Down Night at the Highlander – for Me, at Least

April 28, 2011

Not sure why, but I did not feel myself at the Highlander last night. Was it because the Ptit Bonheur la Chance open mic the night before was so good? Was it because I am entering into a phase of intensive preparation for my trip to Istanbul next week? Was it because there were not really any friends there? Was it because my guitar kept on cutting out electronically during my three-song set? Something to do with it hitting the pavement in Malaysia…. Don’t know.

In any case, I did see a few noteworthy acts, and I will just put them up here. There was Haylen and her group who got everyone rocking. There was an amaaaaaazing a cappella singer from Sweden who sang just before me – THAT was difficult – and there was a cool guy named Abdou who could really sing and got the audience going too.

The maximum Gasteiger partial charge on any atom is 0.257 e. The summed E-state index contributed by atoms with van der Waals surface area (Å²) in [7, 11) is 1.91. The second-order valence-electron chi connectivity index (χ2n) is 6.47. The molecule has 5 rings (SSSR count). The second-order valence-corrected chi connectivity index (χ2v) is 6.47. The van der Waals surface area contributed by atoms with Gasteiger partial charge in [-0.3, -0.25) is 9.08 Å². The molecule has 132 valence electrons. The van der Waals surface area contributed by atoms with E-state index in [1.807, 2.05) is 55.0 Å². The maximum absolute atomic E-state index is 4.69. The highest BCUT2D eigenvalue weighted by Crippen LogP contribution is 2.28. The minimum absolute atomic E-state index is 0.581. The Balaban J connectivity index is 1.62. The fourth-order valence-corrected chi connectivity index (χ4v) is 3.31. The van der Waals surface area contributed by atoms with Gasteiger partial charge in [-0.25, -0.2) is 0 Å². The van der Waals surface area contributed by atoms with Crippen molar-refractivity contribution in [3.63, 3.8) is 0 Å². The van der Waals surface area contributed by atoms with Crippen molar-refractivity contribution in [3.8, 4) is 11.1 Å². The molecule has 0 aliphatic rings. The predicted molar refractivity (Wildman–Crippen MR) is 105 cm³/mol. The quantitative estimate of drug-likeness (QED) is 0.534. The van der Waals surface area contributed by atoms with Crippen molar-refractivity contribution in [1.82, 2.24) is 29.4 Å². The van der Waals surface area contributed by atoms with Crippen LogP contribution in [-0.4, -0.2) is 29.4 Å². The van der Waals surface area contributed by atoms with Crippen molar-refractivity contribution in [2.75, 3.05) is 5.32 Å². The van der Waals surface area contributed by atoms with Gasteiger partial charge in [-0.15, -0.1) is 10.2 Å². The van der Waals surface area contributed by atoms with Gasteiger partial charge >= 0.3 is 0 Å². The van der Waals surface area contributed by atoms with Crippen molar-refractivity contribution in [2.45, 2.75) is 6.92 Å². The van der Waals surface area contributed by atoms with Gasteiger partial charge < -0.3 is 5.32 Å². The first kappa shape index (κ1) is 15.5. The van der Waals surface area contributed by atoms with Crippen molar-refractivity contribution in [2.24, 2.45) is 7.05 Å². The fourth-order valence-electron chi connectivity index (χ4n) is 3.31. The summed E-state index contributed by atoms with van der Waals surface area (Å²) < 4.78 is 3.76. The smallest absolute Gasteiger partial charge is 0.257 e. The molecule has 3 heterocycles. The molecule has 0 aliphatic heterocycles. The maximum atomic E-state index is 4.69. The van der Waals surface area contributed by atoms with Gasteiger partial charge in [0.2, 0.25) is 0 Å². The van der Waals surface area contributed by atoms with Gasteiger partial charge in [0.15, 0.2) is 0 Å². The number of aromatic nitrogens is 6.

Anyway. A short post, a down post – but that’s life. Here are the videos.

Tar0&Jir0 Revisited and other Highlander Tales

April 21, 2011

Went to the Highlander last night and met up again with the wonderful brother duo from Japan, the crazy Tar0&Jir0 band. They whipped the Highlander open mic audience into a frenzy. And that is no easy thing to do. Well, all right, drinking songs will often do it. But Tar0&Jir0, who are off to Switzerland at the end of the week, and then soon going back to Japan, got the crowd going crazy on their rhythmic and lively – to say the least – presentation. And their knowledge and talent at drawing the audience into the show.